The Making Vinyl Conference was held at the W Hotel in Hollywood, CA, on Monday and Tuesday, Oct. 14 and 15.
This was the third event of its kind in America, (the first two being in Detroit in 2017 and 2018.) There was also a Making Vinyl Conference this year in Berlin, making this one the fourth, overall.
This is a conference to celebrate vinyl, to share advances in today’s vinyl production, and to discuss the future of vinyl in today’s digital world.
(Full disclosure—Music Connection magazine was a sponsor of the Making Vinyl Conference.)
Who was there?
Total attendance was 425. Bryan Ekus, one of the conference producers estimates that roughly 50% of those in attendance were from record labels; 25% were from manufacturing companies and the remaining 25% from material suppliers.
Charles B. Krimuss, of Krimuss Audio, has patents pending on a vinyl restoration process which he says can restore records as old as 50 years, making them sound like new. An oddly unique character who wears a white lab-coat and carries with him his pet stuffed rabbit, he is nonetheless a brilliant individual who may be on the cutting edge of vinyl restoration. He’s invented a machine that resembles a toaster, with vertical slots into which you insert a record. This machine partially removes a microscopically thin layer of “coating” from the grooves of the record. This is where most of the airborne contaminants are embedded, causing pops and static noises. These particles are effectively removed, restoring the original sound of the record.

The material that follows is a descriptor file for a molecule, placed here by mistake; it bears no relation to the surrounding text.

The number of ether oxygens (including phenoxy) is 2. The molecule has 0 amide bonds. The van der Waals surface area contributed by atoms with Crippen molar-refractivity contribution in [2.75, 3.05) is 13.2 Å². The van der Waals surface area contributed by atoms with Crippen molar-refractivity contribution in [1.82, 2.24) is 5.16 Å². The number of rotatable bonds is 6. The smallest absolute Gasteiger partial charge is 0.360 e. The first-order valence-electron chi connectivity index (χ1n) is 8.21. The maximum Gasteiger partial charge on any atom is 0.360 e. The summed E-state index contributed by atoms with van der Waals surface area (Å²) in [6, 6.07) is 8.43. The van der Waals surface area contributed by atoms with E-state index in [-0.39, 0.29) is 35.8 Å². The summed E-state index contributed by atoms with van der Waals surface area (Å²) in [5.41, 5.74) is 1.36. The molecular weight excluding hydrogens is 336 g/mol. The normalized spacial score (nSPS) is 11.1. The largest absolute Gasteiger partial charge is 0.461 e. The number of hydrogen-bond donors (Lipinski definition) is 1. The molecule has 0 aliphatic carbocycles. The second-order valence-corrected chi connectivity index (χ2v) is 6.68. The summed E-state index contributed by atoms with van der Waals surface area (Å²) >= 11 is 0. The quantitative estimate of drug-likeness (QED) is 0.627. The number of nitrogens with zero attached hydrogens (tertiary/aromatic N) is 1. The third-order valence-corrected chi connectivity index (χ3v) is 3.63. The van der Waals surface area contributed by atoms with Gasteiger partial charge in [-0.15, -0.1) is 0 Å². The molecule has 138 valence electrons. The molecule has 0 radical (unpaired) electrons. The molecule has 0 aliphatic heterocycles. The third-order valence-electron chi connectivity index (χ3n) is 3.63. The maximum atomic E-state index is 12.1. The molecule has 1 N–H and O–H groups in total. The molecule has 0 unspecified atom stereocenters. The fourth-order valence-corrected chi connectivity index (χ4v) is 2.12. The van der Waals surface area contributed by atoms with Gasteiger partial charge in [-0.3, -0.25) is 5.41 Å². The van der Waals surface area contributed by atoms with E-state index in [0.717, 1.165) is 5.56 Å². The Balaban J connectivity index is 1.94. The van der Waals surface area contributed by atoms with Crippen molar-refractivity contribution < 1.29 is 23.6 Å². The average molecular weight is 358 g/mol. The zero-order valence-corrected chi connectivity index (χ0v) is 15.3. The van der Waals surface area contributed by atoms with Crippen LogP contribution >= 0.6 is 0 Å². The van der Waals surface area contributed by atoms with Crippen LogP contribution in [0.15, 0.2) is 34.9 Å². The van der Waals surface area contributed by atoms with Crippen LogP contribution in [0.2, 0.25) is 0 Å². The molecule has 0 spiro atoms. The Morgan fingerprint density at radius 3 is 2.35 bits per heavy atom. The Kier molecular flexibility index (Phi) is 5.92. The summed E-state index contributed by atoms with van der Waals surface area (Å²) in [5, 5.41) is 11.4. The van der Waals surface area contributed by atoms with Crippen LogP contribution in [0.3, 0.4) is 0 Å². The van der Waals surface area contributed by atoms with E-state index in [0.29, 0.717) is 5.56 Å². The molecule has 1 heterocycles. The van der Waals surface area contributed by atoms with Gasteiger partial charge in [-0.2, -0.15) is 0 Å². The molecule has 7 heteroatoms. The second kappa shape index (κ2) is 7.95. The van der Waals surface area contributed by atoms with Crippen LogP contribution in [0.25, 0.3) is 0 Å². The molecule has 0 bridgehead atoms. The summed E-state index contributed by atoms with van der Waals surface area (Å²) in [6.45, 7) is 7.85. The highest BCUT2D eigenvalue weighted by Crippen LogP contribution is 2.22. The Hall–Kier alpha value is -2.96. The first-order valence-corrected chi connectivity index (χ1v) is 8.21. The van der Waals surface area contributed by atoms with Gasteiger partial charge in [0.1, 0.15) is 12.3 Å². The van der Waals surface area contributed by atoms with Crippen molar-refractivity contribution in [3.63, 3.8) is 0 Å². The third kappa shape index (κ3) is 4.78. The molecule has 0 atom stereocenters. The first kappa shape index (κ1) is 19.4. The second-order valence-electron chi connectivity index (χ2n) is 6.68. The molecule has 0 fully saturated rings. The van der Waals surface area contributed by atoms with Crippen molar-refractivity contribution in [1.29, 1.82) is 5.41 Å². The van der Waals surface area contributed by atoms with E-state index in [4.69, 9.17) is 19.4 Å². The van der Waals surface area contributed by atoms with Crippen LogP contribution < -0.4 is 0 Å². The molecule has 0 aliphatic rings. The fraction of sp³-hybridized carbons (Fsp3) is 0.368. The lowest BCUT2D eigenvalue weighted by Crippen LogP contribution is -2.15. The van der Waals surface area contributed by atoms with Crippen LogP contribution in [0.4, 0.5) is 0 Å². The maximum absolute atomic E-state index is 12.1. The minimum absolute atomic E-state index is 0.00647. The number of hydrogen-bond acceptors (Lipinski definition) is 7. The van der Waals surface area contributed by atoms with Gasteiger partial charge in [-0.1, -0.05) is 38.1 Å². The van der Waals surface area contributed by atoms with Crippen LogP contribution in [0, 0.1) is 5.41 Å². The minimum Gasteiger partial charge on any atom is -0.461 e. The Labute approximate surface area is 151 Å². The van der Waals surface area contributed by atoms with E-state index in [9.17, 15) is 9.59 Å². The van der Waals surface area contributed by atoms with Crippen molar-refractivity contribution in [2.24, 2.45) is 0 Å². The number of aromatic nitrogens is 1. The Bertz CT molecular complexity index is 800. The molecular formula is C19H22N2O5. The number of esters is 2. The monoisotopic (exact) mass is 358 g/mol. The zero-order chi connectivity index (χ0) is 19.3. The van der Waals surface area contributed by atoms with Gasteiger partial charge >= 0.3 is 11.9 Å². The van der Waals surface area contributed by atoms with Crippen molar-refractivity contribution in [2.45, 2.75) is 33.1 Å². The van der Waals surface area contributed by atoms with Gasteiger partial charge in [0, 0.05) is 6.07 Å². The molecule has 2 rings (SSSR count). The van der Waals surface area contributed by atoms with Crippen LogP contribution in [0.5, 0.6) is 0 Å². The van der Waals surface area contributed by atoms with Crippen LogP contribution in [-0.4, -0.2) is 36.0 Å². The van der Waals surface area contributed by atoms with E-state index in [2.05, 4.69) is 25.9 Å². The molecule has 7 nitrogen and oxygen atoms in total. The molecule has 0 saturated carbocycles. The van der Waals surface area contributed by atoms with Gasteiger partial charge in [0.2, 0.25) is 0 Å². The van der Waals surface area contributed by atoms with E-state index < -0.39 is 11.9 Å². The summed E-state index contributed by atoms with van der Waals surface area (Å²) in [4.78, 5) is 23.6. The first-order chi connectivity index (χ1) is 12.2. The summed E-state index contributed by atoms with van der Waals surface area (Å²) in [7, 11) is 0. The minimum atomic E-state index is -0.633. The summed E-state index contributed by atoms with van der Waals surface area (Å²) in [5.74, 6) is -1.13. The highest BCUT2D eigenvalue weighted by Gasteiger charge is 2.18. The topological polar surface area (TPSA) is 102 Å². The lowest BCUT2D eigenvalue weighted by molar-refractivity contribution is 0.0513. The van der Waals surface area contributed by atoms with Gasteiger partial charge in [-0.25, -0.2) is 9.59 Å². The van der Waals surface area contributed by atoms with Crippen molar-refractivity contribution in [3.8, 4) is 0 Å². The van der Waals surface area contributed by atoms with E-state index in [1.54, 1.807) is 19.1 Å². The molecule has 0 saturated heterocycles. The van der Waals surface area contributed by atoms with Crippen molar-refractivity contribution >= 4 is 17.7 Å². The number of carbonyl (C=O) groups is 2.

Liz Dunster is the founder and CEO of Erika Records Inc. The company was founded in 1981, making Liz the first-ever female owner of a vinyl record manufacturing plant. Erika Records was one of the few companies in attendance that makes only vinyl records and cassettes. Nothing digital.
Conspicuously absent from this conference were two groups: 1. Musicians and recording artists, and 2. Manufacturers of turntables. One would think that a conference seeking to promote the resurgence of the vinyl album would have lots of vinyl turntables on display. There were virtually none. “Shocking” was how Liz Dunster of Erika Records described it.
SIDE 1. WHY VINYL?
Track 1. Vinyl sounds better! Warmer, richer, more natural, so say the vinyl lovers. Digital sound, they argue, is changing sound from analog vibrations into something it never was—numbers; 1’s and 0’s on a computer, and then changing it BACK into sonic vibration that we can hear. They say it’s like orange juice from concentrate. Why not simply squeeze an orange and drink that? It tastes better.
Track 2. The physical product. In this world of digital streaming and downloads, a vinyl record offers music fans an actual physical “thing” that they can take home. That’s what CD’s are for? Sure. But remember—vinyl sounds better!
Track 3. Packaging: artwork, etc. Some dinosaurs like myself can remember a time when people used to put album covers on their walls, like a painting or a poster. It seems something was lost when the 12” album was replaced by the CD. We recall marveling at now-famous album covers like Sgt. Pepper, or The Who’s Tommy, or Cream’s Disraeli Gears.